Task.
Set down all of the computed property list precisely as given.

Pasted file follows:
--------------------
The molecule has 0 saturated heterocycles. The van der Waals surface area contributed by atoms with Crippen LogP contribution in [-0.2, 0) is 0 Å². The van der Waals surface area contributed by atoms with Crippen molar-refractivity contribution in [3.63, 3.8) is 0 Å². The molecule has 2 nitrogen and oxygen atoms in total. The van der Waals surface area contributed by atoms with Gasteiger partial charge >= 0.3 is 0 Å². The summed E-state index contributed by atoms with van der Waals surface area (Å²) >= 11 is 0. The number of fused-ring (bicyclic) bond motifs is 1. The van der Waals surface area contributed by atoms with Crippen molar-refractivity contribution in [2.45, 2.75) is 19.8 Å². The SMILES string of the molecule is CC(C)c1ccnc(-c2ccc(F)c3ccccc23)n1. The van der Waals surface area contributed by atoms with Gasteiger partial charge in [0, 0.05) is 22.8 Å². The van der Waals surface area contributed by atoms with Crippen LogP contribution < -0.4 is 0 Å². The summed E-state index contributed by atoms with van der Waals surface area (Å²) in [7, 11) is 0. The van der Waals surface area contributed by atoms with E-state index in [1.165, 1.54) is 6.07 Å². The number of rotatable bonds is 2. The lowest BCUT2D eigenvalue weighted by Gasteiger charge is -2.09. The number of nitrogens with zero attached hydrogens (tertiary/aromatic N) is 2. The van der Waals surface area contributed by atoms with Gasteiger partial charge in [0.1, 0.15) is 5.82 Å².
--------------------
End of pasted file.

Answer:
The molecule has 0 saturated heterocycles. The van der Waals surface area contributed by atoms with Crippen LogP contribution in [-0.2, 0) is 0 Å². The van der Waals surface area contributed by atoms with Crippen molar-refractivity contribution in [3.63, 3.8) is 0 Å². The molecule has 2 nitrogen and oxygen atoms in total. The van der Waals surface area contributed by atoms with Gasteiger partial charge >= 0.3 is 0 Å². The summed E-state index contributed by atoms with van der Waals surface area (Å²) >= 11 is 0. The number of fused-ring (bicyclic) bond motifs is 1. The van der Waals surface area contributed by atoms with Crippen molar-refractivity contribution in [2.45, 2.75) is 19.8 Å². The SMILES string of the molecule is CC(C)c1ccnc(-c2ccc(F)c3ccccc23)n1. The van der Waals surface area contributed by atoms with Gasteiger partial charge in [0, 0.05) is 22.8 Å². The van der Waals surface area contributed by atoms with Crippen LogP contribution < -0.4 is 0 Å². The summed E-state index contributed by atoms with van der Waals surface area (Å²) in [7, 11) is 0. The van der Waals surface area contributed by atoms with E-state index in [1.165, 1.54) is 6.07 Å². The number of rotatable bonds is 2. The lowest BCUT2D eigenvalue weighted by Gasteiger charge is -2.09. The number of nitrogens with zero attached hydrogens (tertiary/aromatic N) is 2. The van der Waals surface area contributed by atoms with Gasteiger partial charge in [0.1, 0.15) is 5.82 Å².